Could the center of the tech universe eventually shift from Silicon Valley?
It’s unlikely, but given the combination of people leaving northern California because of the high cost of living and a increasingly remote workforce, there are emerging cities that are building their cases as potential next hubs.
According to a study done by KPMG, some of those becoming well positioned in the U.S. include New York, Austin, Boston, Dallas and Huntsville, Ala. Another is Chicago, which is playing host today through Thursday to a virtual conference featuring university startups from the Midwest.
Called DeepTechU and launched by the University of Chicago’s Polsky Center for Entrepreneurship and Innovation, it will feature more than 100 venture capital firms and a coalition of higher education and national researchers networking and kicking around the latest innovations and what it takes to really get them off the ground.
“The Polsky Center launched DeepTechU to help shine a brighter light on all the emerging deep technologies coming out of the greater Midwest,” said Jay Schrankler, Associate Vice President and Head of the Polsky Center for Entrepreneurship and Innovation. “There is incredible work being done here, and we are excited to partner with top research institutions and Big 10 schools in supporting breakthrough innovations that will change the way we live in the future.”
One of those is called Duality, an accelerator program from the Polsky Center that helps startups gain traction in quantum technology. There is no shortage of innovative ideas sprouting up on campuses … and at a critical time.
“We believe deep tech will play an essential role in addressing many of the challenges facing society today, by responding quickly to develop new therapies, agricultural solutions, and transformational uses for synthetic biology,” said Chris Meldrum, Entrepreneur-in-Residence at DCVC Bio, who will keynote Day 2 of the conference.
There are 48 investor-ready startup companies on hand – from those focused on artificial intelligence to others in clean energy to those focused on medicine, including: The Keenan Center for Entrepreneurship at The Ohio State University, NuTech Ventures at the University of Nebraska Lincoln and the rest of the Big Ten universities.
“The Midwest is uniquely positioned to lead in deep tech, meaning the types of early-stage technologies that require fundamental breakthroughs to advance science and move innovations into use in the world,” said Juan de Pablo, University of Chicago Vice President for National Laboratories, Science Strategy, Innovation, and Global Initiatives. “The Midwest is home to some of the world’s premier efforts in materials science and engineering, sustainability, energy storage, or quantuminformation sciences, to name a few areas that are central to deep tech development.”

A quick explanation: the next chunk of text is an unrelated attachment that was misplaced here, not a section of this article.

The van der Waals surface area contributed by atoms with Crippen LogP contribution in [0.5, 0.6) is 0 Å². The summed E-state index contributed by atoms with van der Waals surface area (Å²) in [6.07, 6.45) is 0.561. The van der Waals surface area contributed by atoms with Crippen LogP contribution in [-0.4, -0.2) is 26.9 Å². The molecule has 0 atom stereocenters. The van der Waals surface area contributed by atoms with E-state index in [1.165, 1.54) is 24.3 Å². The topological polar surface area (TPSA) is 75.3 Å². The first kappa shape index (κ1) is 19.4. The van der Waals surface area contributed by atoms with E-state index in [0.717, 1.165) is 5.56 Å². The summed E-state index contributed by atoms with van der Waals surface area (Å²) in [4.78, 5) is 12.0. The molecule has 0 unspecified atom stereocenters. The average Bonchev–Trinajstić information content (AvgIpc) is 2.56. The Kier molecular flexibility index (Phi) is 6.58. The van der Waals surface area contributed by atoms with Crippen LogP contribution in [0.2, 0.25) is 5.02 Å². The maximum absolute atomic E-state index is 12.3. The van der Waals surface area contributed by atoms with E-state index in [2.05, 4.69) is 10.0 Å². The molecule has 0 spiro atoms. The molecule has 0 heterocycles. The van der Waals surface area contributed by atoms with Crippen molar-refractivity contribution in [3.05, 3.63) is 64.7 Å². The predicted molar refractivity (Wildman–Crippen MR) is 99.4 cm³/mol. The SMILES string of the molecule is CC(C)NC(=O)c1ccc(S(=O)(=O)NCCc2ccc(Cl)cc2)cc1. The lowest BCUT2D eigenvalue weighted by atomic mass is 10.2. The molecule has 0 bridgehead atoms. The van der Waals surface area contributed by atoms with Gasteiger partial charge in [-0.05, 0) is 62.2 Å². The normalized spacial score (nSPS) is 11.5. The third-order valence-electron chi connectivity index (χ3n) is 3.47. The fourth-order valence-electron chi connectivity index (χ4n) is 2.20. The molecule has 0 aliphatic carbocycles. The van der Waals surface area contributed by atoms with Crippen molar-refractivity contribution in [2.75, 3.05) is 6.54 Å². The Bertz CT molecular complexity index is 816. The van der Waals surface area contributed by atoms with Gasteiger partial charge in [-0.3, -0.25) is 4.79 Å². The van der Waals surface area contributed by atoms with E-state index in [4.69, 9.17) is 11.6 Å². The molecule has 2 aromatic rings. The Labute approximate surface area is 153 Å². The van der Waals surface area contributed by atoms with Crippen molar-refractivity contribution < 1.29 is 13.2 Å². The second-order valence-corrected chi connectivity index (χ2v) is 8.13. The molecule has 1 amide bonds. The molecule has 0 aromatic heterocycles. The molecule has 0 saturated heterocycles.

The three-day conference agenda include speakers from the universities as well as representatives from Amazon, Boeing, GE, Microsoft, United Laboratories. The National Science Foundation’s Andrea Belz, Division Director of Industrial Innovation and Partnerships, is the keynote speaker on the opening day and will discuss the deep-tech ecosystem.
There also will be several panels, including topics such as sourcing deals through research and finding funding opportunities. The final day will include a keynote from Jeffrey Hubbell, Professor of Tissue Engineering and Deputy Dean for Development at the Pritzker School of Molecular Engineering (The University of Chicago) on “Navigating Startup Success from Lab to Launch.”
Several other conference partners will be on hand, including Centrepolis Accelerator at Lawrence Technological University, Chain Reaction Innovations at Argonne National Laboratory, Fermi National Accelerator Laboratory, and Innovation Crossroads at Oak Ridge National Laboratory.